Even with our best intentions at heart, expressing support for our loved ones with mental health problems can be tricky. We can only know so much about what they are going through, and because of this, some of our efforts do not necessarily translate to the best courses of actions. However, this should not discourage any of us from reaching out. All it takes is a better understanding of how we can be there for the people we hold dear. Here is a guide to offering your support to someone battling mental health issues.
Know More About Their Condition
As with a lot of pursuits, knowledge comes before action – and being a better friend is no exception. To get a better understanding of the situations, they are going through; it helps to know as much as you can about what they’re going through. From knowing its formal definition, to how this manifests itself into someone’s day-today, doing so – in a way – places you in their shoes. It will help you to be more mindful of the things that will be helping them. As well as what will not be helpful for your friends to get better.
Validate What They Are Saying
Someone struggling with emotions and experiences that are hard to process can feel like they are alone in the battle they are facing. In these times, the warmth of hearing “I understand” or a “your feelings are valid” can ease them a lot and make them feel less alone.
According to Dr. Lindsay Macchia, an associate psychologist at the Child Mind Institute, “Validation communicates to another person that their emotions make sense given the context they are in.” She adds that “Even if you have never been in that particular situation or felt an emotion quite as strongly, validating your friend shows that this is not an ‘overreaction’ or an ‘underreaction.’ It is how they feel, and that is perfectly acceptable.”
Let Them Share As Little Or As Much As They Want To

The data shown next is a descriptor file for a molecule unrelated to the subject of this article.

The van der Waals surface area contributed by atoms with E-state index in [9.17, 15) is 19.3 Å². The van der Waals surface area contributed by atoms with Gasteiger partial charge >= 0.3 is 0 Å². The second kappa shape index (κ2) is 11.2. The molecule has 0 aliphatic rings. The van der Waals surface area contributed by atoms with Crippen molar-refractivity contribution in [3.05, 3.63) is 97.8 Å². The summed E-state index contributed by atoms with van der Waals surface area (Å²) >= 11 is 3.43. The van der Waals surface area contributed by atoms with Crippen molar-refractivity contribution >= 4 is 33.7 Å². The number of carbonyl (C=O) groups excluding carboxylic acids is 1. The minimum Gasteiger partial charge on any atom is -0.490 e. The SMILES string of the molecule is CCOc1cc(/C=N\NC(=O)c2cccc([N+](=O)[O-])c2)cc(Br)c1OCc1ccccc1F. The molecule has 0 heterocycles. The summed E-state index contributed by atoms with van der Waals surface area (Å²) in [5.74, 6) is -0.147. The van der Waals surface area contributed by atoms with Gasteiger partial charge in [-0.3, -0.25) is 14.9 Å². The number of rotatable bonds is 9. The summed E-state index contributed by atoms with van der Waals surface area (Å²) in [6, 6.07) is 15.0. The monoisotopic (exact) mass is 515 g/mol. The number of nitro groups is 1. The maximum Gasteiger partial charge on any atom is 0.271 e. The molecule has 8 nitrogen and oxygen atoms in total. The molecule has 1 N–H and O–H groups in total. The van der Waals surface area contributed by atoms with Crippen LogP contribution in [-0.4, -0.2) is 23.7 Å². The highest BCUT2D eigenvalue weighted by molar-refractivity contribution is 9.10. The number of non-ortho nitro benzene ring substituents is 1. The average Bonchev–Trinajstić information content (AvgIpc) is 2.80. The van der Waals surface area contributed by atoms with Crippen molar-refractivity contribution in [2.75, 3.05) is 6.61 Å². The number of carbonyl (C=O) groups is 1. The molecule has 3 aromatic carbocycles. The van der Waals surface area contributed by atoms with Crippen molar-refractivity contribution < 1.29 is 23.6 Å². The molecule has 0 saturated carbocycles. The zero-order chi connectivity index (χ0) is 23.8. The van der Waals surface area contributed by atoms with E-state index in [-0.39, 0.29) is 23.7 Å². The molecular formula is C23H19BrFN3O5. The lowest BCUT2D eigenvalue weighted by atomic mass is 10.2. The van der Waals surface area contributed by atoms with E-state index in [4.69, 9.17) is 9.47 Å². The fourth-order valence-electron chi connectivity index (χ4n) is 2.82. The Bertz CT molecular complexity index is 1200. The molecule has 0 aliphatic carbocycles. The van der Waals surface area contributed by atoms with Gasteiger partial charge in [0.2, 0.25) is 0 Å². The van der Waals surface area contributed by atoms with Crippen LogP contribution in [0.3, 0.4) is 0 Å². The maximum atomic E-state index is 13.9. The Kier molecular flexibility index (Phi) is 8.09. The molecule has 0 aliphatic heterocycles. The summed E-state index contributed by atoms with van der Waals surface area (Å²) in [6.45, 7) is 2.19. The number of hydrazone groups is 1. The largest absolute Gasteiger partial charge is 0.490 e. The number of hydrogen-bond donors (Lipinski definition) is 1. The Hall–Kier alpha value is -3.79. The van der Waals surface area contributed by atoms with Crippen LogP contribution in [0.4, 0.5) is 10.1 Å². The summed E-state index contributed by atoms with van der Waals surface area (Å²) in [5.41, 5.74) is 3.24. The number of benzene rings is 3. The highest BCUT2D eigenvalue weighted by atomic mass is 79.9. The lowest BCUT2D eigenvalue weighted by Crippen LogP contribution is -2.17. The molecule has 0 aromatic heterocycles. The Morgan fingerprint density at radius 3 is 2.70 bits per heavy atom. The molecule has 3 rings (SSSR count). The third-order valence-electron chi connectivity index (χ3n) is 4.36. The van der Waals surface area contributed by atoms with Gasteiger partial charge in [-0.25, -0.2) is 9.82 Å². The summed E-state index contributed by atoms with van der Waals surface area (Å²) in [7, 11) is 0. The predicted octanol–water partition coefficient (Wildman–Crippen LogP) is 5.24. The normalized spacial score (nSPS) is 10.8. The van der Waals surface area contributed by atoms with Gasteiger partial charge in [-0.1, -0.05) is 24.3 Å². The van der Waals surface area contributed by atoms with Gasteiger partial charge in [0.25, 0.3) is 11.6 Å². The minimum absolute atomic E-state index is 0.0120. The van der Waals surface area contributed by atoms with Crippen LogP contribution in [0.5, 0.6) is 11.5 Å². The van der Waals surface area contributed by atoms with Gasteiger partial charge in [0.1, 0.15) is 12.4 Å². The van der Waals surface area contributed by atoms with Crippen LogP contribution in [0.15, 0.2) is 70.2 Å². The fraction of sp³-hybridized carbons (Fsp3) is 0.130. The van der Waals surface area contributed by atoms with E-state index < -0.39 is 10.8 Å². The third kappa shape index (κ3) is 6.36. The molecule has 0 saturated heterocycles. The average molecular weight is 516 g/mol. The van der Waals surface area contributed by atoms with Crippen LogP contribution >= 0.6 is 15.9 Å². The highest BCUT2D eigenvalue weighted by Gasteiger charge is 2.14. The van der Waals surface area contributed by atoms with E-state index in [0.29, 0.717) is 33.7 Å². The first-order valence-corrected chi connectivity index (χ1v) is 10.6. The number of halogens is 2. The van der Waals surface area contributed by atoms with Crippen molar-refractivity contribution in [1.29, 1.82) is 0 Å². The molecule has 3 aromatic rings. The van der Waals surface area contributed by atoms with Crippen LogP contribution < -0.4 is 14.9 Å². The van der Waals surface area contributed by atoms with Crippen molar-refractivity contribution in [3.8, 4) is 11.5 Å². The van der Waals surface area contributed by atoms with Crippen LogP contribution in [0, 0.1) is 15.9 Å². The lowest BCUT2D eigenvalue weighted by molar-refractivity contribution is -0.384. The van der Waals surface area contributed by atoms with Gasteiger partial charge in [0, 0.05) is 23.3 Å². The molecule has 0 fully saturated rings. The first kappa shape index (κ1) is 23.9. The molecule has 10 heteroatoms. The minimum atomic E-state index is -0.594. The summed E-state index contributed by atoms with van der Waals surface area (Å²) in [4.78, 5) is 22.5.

In our desire to know how they feel and how they are doing, we sometimes can place a lot of pressure on the people we love. Understand that letting their guard down and talking about their deepest worries and feelings takes immense levels readiness and trust – both of which do not come right away. Never rush them into opening up, and let them do so in a moment and place where they feel comfortable expressing themselves.
Whenever our loved ones open up about their struggles, immediately replying and giving pieces of advice can come to us as the most obvious choice. In many instances, people who are going through something need someone to listen. Be a safe space for your loved ones – the person that they can quickly turn to and pour their most heartfelt sentiments to without the fear of being mocked or judged. Listen intently, sincerely, and open-mindedly.
Do Not Attempt To Diagnose Them
Glad to offer your support, you probably are keen on being able to help your loved ones in any way you can. Despite this, it is essential to remember that at the end of the day, you are not a trained, professional counselor. Avoid jumping into conclusions and making assumptions about what is wrong with how they feel, more so offer any solution based on your opinion.
Help Them Get Help
Instead of attempting to diagnose your loved ones, what you can try to offer is bridging them to help. It can range from aiding them to shortlist counseling facilities to even helping them in setting up an appointment. Amid this, never take full control over their journey to well-being. Only help when help is welcome, and remember that every decision – little or small – is theirs to make. In Dr. Nikki Martinez, Psy.D. blog, she says, “If you are struggling with low self-esteem, it is encouraged that you seek some type of help and support to work through this issue, and to help you be the best version of yourself that you can be.”
Look After Yourself
A candle can only light another candle if it has a fire to share. Before reaching out and having a helping hand, it is vital to ensure that you are in the right state to do so. Have a sense of awareness over how you are feeling and keep your mind and body in check. Take care of yourself before you start to take care of others. “Give yourself permission to do some serious emotional healing to become your happiest self and remember, it is a process more than a destination.” A reminder from Roya R. Rad, MA, PsyD.